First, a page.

These were not just any tomatoes. They were San Marzano tomatoes, a thin-skinned pear shaped variety grown in the volcanic soil of Mount Vesuvius.
Food researcher Nancy Harmon Jenkins explains that the delicate tomato did not travel well, so a thicker skinned cousin was bred for exportation. The true San Marzano tomato had all but disappeared, when a savvy Italian farmer scoured a seed bank for the real deal. He brought the original back to the region, and now you have the choice between the impostors at your market and the $11 can (plus $15 shipping) from Gustiamo. Kasper chose the latter, which makes my own San Marzano tale slightly more bearable.
As a budding locavore, I would not be spending the $26 dollars to import the perfect tomato from Italy. However, a local version of the San Marzano tomato can be found at the greenmarket.
Last Saturday, as I stroked the taut red skin of one such fruit, the farmer uttered the words I most feared: "Last of the season."
I was already anxious about the end of harvest. It is easy to say goodbye to strawberries when they are followed with cherries, or to cherries once peaches arrive, but we are approaching frightening and unknown territory. Winter. If this was the last of the season, it could mean only one thing: canning.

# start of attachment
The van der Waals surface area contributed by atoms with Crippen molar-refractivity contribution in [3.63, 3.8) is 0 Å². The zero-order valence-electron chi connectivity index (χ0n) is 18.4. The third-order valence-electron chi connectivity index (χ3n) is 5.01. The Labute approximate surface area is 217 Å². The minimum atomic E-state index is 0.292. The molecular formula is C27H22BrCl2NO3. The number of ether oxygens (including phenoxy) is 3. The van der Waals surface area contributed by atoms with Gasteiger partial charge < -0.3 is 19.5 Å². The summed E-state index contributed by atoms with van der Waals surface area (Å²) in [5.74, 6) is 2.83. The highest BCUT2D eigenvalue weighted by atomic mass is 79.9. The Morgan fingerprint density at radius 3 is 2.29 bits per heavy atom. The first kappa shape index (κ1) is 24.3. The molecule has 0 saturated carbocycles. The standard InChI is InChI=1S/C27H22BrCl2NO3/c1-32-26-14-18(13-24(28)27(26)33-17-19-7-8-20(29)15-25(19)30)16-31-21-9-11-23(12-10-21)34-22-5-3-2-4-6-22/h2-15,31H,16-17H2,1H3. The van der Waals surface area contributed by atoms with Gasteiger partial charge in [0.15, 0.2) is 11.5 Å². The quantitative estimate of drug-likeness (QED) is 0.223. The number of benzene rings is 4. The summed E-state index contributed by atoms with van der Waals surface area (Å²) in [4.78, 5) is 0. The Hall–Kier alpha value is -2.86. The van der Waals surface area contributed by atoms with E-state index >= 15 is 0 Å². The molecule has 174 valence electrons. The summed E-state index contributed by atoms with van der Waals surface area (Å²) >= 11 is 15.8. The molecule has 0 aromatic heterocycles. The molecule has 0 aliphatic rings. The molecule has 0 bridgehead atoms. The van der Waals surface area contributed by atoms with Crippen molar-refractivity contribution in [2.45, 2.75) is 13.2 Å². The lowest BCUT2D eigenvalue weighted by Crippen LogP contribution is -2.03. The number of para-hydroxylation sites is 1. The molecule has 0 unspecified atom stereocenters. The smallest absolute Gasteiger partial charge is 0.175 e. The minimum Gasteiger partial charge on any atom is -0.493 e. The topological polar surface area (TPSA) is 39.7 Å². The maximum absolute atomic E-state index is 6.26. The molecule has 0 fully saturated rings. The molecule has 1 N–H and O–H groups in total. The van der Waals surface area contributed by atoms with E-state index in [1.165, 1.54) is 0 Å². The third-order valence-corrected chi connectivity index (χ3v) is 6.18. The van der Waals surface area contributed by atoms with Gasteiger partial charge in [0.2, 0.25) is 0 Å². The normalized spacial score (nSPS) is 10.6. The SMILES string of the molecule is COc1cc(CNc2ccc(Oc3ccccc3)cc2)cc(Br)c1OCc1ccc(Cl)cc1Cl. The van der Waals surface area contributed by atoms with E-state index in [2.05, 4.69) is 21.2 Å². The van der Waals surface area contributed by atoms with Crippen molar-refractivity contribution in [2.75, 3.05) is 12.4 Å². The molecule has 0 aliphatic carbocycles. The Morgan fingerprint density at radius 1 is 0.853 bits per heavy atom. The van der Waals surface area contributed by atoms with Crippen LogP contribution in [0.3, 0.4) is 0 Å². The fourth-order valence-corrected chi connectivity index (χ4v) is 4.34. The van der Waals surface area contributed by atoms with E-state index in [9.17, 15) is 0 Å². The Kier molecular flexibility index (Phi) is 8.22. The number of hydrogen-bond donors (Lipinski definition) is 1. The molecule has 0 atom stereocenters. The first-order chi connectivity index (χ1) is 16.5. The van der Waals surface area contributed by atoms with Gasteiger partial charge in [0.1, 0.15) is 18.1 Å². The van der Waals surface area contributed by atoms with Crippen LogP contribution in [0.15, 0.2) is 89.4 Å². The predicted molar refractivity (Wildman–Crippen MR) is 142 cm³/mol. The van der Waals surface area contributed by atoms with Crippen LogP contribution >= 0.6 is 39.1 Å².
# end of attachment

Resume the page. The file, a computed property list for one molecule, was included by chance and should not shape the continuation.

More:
4lbs Local San Marzano tomatoes - $16.00
1 Ball Blue Book of Preserving - $7.95
6 Ball pint size canning jars - $9.00 (1.50 each)
1 canning jar lifter - $3.95
1 wide mouth canning funnel - $7.99
1 candy thermometer - $19.95
1 plastic food mill - $14.95
additional ingredients - $5.00
Maybe I hadn't thought this one through. This is a recipe for $85 tomato sauce.
The plan was this: roast the tomatoes with olive oil, onions, garlic and herbs, then pass them through a food mill. Finish on the stove with a splash of white wine. It seemed simple, and I was excited to sprinkle herbs over trays of split tomatoes.
I over-roasted the tomatoes. I may have used the wrong variety for the cooking method. I was able to salvage about half. The other half passed reluctantly through the food mill, and yielded a whopping 2 ounces of sauce.
2 ounces of sauce that I will savor. It is, after all, the last of the season.
Now, there must be something around here worth canning!